For that matter, how many of Brian's songs convey any kind of anger or hate or rage, both in the music and the lyrical content? We're hard-pressed to find examples. He speaks through his music, and just listen to what he chooses to say to his listeners.

I struggle with the issues of holding grudges and holding onto instances where I felt wronged or otherwise. I struggle too with wondering how even what I thought was an insignificant action or word on my part could have had a negative or serious impact on someone for years, and how to make it right. I think many of us might share those same concerns and issues. But when I hear guys like Bobby and Brian, two guys who have every damn right to hold serious grudges, have every right to be angry, and who would have the right to lash out if not seek some kind of penance from being wronged in the past, instead speak of letting go of burdens and grudges, enjoying every day as the best day of their life, and taking in the simple pleasures like eating a sandwich or sitting outside enjoying a nice breeze, it's something to work for. Maybe it comes with a little more age and experience, and even that can give us something to work for. That kind of peace and sense of enjoyment in everyday life that Warren Zevon expressed in one of my favorite quotes "Enjoy every sandwich".

I think if anything the filmmakers captured glimpses of that part of Brian Wilson which fans really, really need to see with their own eyes in order to understand everything else they've heard and read about him. It's pretty inspiring stuff.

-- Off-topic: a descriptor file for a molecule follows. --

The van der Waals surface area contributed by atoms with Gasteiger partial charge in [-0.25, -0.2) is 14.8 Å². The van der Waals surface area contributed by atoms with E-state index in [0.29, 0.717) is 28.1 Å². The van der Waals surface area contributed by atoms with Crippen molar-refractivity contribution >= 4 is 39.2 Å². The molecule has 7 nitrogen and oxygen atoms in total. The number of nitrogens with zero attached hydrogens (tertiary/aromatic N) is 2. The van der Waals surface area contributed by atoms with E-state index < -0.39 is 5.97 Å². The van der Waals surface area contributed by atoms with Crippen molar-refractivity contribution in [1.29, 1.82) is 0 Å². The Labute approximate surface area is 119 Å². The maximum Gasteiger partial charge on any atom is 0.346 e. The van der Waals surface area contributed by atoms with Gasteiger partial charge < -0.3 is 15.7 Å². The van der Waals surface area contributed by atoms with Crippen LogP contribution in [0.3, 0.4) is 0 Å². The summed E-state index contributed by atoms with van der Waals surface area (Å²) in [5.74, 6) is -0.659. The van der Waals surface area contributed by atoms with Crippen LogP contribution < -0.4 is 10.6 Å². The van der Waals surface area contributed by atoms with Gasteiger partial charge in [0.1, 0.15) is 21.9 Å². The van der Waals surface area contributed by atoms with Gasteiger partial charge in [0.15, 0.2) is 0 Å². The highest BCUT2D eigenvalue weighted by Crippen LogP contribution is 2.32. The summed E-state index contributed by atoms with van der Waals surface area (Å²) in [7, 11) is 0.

These are perceptive and intelligent comments; I haven't heard the podcast, but with respect to the following:


For that matter, how many of Brian's songs convey any kind of anger or hate or rage, both in the music and the lyrical content? We're hard-pressed to find examples. He speaks through his music, and just listen to what he chooses to say to his listeners.


This is a totally correct observation about Brian's music and approach to music. It is something to admire about what he did or tried to do; however, his inability to express anger/hate/rage [with the notable exception of "Fire"] was/is an enormous problem for him.  Everyone of Brian's peers - big names from his era - such as Townshend, Hendrix, Zappa, Ray Davies, Jagger/Richards, Bob Dylan, John Lennon, even McCartney on occasion can express anger, criticism, negative emotions and sometimes be downright cruel or nasty in their music (either lyrically or in terms of the way the music is performed). Brian couldn't or wouldn't do that.  He paid an enormous price for that, regardless of whether it was a conscious decision on his part.